Nakashima relived the buildup to the title match and explained what was going through his mind during match point.

After lifting the trophy as an undefeated champion, Nakashima celebrated his title with his team. Check out the celebrations and a much closer look behind the scenes in the full feature below.

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Shang: The #NextGenATP Star Ready To Ride Chinese Surge To The Very Top

  • Posted: Sep 19, 2023

Shang: The #NextGenATP Star Ready To Ride Chinese Surge To The Very Top

18-year-old plays first Tour event in homeland this week in Zhuhai

With Chinese men’s tennis already having made groundbreaking strides in 2023, is Shang Juncheng the one to take it into overdrive?

The #NextGenATP talent is ready and willing to build on the achievements of his ATP Tour colleagues Wu Yibing and Zhang Zhizhen, not to mention the host of Hologic WTA Tour stars who have flown the flag over the years for the second most populous country on Earth.

“I think it’s definitely a really cool thing for me,” Shang told last month when asked about the current hype surrounding Chinese men’s tennis. “I think it’s a good pressure to have for me and it’s obviously a lot of motivation for me to push through and do better every day.”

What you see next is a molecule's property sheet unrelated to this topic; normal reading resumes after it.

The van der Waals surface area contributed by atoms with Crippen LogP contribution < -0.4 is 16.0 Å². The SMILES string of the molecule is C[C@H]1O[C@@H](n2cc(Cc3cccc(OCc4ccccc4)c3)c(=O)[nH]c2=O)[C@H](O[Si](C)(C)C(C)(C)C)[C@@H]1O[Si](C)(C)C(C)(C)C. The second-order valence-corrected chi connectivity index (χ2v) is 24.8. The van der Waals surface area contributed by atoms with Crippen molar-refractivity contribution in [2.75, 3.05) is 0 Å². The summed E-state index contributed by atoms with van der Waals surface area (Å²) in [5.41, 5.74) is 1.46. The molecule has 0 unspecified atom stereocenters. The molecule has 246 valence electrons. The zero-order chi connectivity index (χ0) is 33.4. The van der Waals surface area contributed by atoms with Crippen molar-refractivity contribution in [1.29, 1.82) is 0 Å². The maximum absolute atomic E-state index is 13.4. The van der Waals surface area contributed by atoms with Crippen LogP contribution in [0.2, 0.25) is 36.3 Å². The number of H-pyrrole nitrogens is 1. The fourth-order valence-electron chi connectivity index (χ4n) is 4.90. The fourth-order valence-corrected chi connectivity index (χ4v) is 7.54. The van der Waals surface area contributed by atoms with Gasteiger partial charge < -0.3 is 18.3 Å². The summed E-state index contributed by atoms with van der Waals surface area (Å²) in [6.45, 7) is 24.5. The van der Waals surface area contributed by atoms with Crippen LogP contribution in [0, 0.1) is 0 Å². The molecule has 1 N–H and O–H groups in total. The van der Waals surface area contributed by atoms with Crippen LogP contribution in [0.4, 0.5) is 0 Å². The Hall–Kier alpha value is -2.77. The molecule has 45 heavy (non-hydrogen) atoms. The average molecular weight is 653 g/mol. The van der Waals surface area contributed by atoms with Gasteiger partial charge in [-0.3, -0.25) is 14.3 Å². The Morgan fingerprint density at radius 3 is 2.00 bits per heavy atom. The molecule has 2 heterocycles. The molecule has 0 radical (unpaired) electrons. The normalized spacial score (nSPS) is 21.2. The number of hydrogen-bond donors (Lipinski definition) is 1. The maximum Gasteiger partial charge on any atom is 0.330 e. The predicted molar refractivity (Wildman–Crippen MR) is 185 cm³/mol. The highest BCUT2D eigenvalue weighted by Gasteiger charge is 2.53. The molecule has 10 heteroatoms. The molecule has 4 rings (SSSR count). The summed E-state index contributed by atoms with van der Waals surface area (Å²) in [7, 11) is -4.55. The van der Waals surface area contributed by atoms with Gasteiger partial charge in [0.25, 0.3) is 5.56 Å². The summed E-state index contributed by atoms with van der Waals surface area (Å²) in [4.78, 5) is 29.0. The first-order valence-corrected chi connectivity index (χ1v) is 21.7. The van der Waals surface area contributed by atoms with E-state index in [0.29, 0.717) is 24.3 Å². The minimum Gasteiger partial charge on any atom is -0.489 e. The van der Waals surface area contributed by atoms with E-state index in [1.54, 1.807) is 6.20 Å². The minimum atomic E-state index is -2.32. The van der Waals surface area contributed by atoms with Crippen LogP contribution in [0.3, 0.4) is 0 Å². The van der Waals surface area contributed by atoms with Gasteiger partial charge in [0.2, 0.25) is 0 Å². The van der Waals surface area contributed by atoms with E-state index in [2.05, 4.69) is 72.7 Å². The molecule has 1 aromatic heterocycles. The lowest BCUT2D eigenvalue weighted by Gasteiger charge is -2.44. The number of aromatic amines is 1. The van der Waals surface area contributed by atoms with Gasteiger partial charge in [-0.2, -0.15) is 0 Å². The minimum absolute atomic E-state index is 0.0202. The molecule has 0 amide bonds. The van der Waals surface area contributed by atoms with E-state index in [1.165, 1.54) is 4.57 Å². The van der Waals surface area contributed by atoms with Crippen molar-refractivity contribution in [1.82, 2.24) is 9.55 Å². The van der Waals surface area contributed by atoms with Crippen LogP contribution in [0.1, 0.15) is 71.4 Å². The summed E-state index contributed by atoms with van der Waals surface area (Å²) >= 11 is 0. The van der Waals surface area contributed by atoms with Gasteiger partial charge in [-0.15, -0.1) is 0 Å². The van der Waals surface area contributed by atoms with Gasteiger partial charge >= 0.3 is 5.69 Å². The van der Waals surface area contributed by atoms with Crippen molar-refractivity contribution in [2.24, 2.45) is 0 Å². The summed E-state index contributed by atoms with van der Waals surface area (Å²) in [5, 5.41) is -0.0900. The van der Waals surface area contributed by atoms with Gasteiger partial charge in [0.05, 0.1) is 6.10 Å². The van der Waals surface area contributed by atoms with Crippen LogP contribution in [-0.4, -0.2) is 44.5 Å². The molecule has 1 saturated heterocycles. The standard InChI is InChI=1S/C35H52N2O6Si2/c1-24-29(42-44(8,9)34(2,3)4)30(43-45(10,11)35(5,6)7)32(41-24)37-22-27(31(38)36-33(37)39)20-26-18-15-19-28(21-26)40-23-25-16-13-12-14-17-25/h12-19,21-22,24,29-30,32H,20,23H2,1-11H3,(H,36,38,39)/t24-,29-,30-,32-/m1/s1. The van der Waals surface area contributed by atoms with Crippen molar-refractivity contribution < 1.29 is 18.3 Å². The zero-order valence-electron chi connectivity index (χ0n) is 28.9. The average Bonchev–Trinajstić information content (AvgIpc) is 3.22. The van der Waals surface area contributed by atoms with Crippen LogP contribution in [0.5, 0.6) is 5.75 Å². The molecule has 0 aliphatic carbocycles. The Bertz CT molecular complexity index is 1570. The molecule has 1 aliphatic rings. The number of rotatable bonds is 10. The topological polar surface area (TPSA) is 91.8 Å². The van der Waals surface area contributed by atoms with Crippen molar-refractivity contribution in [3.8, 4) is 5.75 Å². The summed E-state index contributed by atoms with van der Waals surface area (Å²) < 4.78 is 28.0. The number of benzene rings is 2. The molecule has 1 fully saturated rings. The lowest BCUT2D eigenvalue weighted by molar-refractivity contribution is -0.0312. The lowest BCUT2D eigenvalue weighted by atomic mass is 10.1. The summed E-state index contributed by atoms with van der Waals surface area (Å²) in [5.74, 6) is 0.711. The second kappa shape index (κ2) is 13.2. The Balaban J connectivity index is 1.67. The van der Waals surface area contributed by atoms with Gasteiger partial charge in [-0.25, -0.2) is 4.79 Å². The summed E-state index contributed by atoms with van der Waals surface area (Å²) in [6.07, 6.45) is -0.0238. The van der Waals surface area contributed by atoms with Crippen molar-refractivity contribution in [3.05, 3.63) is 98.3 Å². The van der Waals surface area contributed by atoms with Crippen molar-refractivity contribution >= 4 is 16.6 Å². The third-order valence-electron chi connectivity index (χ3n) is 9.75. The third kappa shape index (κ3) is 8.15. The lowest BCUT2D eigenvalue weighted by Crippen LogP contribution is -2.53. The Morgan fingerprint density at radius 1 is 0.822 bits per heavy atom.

In February, Wu won in Dallas to become the first Chinese ATP Tour titlist in history. In July, Zhang rose to No. 52 in the Pepperstone ATP Rankings, the highest position ever held by anyone from the East Asian country. Now looking to help the pair establish a Chinese dynasty in the Top 100 is Shang, who reached the second round as a 17-year-old qualifier at January’s Australian Open.

“I think I am the kind of player that deals with pressure pretty well in important moments,” said Shang, who turned 18 in February before rising to a career-high World No. 149 in July. “So I’d say [the hype about Chinese tennis] never really bothered me, other than pushing me through the hard practices and the tough matches.

“Our Chinese fans have an unbelievable energy everywhere. Even in New York [at the US Open], I felt like I was playing at home. So that was just very helpful for me instead of a lot of pressure.”